In order for commercial callers to contact you legally, they need your express written consent. This consent must come in the form of a written agreement bearing your signature in some way. However, this agreement does not to be in physical writing. The FCC has recognized the following forms of consent as valid:
- Physical written form
- Website form
- Text message
- Telephone Keypress
- Voice recording
Before you give this consent, the company obtaining it must inform you that you are not required to sign the agreement or enter into such an agreement as a condition of purchase.
Even if you've previously given express written consent, the TCPA permits you to revoke that consent at any time, in any reasonable manner. Additionally, in calls that use prerecorded messages, the caller must provide a voice-activated or telephone keypress method which allows you to automatically opt out of receiving future calls.
If you've revoked your consent (such as by sending a letter, telling an operator you revoke consent, or engaging with an automated opt-out mechanism during a prerecorded message) but have continued to receive calls from the same company, they have violated your rights under the TCPA. This means you're eligible to recover $500 or $1,500 (for knowing violations) for every call, text, or fax they've made without your consent.
How Can I Sue For Illegal Robocalls In Mississippi?
As we mentioned before, because Mississippi has their own state robocall laws, your lawsuit may be filed in either state or federal court. This may depend on the circumstances of your case, and is a decision which can be made after speaking with one of our experienced Mississippi robocall lawyers.
Additionally, you may have the option to join a class action lawsuit, in which a large group of plaintiffs joins together to seek financial compensation from a company who has made illegal robocalls, text messages, and/or commercial faxes. This is very common in robocall cases. However, you may also have the option to file your own robocall lawsuit. This may be the better option if you've been harassed by frequent illegal robocalls, as you could recover more financial compensation. Again, you can better understand which choice best suits you by speaking with a lawyer.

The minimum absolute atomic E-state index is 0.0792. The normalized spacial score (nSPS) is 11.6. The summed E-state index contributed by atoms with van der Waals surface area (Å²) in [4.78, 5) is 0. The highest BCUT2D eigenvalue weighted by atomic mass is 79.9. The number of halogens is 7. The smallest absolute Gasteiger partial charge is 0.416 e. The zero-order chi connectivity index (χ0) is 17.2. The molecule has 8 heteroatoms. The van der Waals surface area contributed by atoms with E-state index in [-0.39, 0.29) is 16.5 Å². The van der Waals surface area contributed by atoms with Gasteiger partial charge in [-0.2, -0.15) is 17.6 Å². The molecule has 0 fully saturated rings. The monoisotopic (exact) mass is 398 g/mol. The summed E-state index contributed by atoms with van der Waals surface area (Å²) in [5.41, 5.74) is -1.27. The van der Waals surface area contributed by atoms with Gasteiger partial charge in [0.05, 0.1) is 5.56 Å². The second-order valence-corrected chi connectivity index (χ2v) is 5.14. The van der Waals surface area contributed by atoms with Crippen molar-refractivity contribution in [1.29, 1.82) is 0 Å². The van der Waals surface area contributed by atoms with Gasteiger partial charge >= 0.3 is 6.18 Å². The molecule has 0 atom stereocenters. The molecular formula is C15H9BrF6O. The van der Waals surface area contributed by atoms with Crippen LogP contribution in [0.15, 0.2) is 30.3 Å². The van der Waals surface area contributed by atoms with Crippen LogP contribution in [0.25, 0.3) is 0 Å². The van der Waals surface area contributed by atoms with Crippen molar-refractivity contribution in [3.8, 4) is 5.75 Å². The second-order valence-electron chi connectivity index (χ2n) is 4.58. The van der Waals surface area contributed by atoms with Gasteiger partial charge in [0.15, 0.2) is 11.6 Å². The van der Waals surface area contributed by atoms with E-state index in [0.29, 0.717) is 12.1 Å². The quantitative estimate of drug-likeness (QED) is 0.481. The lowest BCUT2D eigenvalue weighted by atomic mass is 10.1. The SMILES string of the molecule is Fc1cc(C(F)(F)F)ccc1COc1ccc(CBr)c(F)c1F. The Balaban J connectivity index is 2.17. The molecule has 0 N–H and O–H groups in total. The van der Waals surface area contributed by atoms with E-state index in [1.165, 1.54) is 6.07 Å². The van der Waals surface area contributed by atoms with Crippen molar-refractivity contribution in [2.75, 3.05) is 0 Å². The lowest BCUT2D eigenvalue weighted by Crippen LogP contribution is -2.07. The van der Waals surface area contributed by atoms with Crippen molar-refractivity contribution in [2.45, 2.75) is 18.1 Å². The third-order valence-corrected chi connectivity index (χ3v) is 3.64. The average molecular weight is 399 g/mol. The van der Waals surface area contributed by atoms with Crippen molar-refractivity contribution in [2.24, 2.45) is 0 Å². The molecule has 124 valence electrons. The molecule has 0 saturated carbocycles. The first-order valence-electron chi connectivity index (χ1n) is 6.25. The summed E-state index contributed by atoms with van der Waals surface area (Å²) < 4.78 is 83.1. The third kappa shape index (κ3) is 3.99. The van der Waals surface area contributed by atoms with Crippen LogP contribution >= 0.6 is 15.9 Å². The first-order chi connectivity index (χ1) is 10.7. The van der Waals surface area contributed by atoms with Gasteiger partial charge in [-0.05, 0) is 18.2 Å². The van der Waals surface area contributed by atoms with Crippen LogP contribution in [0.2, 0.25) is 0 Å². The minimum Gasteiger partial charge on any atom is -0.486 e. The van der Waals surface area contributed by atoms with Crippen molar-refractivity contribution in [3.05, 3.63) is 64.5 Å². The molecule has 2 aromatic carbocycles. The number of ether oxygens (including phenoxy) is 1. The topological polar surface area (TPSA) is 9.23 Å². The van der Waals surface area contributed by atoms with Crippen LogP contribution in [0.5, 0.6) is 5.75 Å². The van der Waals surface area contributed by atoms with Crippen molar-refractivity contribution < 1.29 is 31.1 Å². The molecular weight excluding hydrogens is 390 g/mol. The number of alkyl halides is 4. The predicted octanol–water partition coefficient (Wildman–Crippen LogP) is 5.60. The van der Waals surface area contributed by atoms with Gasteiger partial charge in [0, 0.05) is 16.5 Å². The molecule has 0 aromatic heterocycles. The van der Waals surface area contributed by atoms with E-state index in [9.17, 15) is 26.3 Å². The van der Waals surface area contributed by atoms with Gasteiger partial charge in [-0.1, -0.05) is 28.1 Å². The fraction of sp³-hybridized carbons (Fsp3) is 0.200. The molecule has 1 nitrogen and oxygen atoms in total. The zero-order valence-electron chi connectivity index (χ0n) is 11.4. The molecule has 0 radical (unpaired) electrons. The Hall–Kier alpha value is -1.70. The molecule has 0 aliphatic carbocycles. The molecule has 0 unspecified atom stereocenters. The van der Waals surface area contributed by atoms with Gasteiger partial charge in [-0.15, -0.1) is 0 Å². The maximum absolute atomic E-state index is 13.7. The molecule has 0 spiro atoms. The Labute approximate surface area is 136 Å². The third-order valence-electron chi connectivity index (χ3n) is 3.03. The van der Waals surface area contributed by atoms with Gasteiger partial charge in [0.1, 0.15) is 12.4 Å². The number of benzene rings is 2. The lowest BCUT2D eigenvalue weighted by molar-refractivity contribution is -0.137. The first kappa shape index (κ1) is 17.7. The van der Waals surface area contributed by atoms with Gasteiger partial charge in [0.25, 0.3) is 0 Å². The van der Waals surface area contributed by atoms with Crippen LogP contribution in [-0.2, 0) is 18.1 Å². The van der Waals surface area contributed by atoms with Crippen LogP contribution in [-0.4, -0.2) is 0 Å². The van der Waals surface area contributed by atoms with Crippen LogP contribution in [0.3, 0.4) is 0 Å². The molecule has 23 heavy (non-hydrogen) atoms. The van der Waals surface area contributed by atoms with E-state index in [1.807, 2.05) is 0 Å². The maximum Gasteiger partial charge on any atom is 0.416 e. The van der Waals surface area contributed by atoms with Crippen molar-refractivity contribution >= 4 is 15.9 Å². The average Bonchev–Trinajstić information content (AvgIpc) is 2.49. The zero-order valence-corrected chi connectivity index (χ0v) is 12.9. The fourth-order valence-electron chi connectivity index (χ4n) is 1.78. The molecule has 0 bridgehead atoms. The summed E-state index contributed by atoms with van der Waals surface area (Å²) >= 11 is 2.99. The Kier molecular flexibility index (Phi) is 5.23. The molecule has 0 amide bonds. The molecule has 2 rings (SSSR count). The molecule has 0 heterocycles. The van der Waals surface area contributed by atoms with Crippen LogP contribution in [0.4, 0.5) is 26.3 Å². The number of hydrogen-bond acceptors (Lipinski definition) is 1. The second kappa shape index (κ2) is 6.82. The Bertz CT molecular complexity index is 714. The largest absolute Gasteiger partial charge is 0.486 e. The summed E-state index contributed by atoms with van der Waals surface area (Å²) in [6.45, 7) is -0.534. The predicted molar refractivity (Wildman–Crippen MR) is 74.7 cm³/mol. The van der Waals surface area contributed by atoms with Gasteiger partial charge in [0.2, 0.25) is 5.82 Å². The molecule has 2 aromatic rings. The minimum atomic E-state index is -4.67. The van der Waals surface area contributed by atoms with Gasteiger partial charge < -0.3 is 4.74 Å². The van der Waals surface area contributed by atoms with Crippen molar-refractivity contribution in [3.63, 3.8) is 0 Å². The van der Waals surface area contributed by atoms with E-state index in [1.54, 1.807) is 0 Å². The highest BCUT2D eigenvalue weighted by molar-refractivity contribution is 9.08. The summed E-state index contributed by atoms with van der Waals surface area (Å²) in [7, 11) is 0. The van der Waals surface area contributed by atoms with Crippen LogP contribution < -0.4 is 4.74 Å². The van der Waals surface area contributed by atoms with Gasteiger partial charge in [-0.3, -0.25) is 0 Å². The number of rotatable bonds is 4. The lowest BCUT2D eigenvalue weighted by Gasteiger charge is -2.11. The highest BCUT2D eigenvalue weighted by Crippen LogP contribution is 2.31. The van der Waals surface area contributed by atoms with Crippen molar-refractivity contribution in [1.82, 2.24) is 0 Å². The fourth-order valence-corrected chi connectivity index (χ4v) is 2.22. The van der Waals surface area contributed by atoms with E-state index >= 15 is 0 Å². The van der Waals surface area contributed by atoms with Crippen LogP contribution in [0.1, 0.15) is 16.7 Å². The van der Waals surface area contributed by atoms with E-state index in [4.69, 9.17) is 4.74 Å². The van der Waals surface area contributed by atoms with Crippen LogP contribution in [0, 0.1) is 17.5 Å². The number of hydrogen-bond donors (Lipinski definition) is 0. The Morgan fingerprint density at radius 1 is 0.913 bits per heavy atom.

Start Building Your Case Now
Our experienced Mississippi robocall lawyers can help you better understand your legal options and plan for your lawsuit in a free consultation. Before speaking with us, we suggest gathering as much evidence as you can for any potentially illegal calls, texts, or faxes you've received. This includes:
- Dates and times for each call, text, or fax - try to get call records from your service provider or take screenshots.
- Save text messages, faxes, and voicemails.
- The phone number and other contact information for the companies that contacted you.
- The type of phone on which you received the calls or texts (cell phone or landline).
- If you revoked consent, try to keep records of that (such as a copy of the letter you sent or the time and date that you revoked consent over the phone).
- Specific details about any potentially illegal robocalls, including:
- Was there a prerecorded message?
- Did you speak to a live operator at any point? When?
- Did you hear a click, beep, or was there a pause after you answered?
- If there was a prerecorded message, was an opt-out system provided?
- Did you continue to get calls, texts, or faxes even after you revoked your consent?